Everyday Victim Blaming

challenging institutional disbelief around domestic & sexual violence and abuse

Verbal abuse, emotional rape (content note)

You presented yourself as a pure and innocent person. You did a really good job of making everyone feel sorry for you.

I took care of you, I loved you and I thought you loved me too. You made me feel so good and special about myself. I used to trust you unconditionally.

Before I knew it, I was involved in a company you were trying to start. I cared about you deeply and believed in you so I did everything I could to help you with your company.

Before I knew it I became like your servant and you bossed me around night and day, but I put up with it because you manipulated me so well.

You exhausted me so bad, and then I finally reached my breaking point when you demanded that I give you thousands of dollars for your company.

I refused to give you the money, and then you turned on me calling me horrible names and harassing me via text for nearly 12 hours. I had to call the police because I was so scared but the police couldn't do anything because technically you didn't threaten my life.

I tried to tell my friends what you did, and they just said it was no big deal, and soon after that they ignored my texts and phone calls.

I believe what you did to me was not only verbal abuse, but also emotional rape because you got close enough to me to see my deepest insecurities and the purest part of my soul and then you used my insecurities against me and ripped my soul apart.

Some days I feel spiritually dead. I'm not the same person I used to be. I feel like I cannot trust anyone ever again.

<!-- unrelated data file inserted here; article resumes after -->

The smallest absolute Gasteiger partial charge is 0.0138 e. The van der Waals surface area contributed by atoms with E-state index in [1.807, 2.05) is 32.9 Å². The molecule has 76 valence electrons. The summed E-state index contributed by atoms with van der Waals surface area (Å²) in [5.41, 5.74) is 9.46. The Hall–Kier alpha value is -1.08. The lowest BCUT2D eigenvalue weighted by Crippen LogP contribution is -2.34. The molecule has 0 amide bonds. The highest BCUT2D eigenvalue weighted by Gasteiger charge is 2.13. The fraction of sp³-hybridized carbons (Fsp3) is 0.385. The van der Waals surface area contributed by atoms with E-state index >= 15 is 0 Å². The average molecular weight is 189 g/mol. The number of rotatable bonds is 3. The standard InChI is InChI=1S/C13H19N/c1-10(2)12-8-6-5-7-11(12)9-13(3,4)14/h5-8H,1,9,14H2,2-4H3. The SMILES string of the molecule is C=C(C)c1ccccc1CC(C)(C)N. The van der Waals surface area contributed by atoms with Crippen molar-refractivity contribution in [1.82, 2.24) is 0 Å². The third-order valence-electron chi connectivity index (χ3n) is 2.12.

Because of you I've suffered many health problems, including ulcers, unexplainable chronic pain, insomnia and nightmares.

I still deal with guilt and shame daily, even though I know I did nothing wrong.

I hope one day I'll completely heal, but emotional scars take longer to heal than physical scars.


ADMIN NOTE: We understand the reason for the comparison, but we believe it's important to use the correct legal language when labelling experiences. It's important for women, men and children who have experienced rape to be able use that word without it being used in other contexts. Equally, it's very important that emotional abuse be understood as a serious crime in and of itself. Far too often the consequences of emotional abuse are minimized and ignored. Women living with emotional abuse need for their experiences to be understood as a form of violence against women and girls and that it is a crime that will treated with the appropriate severity by the criminal justice system.


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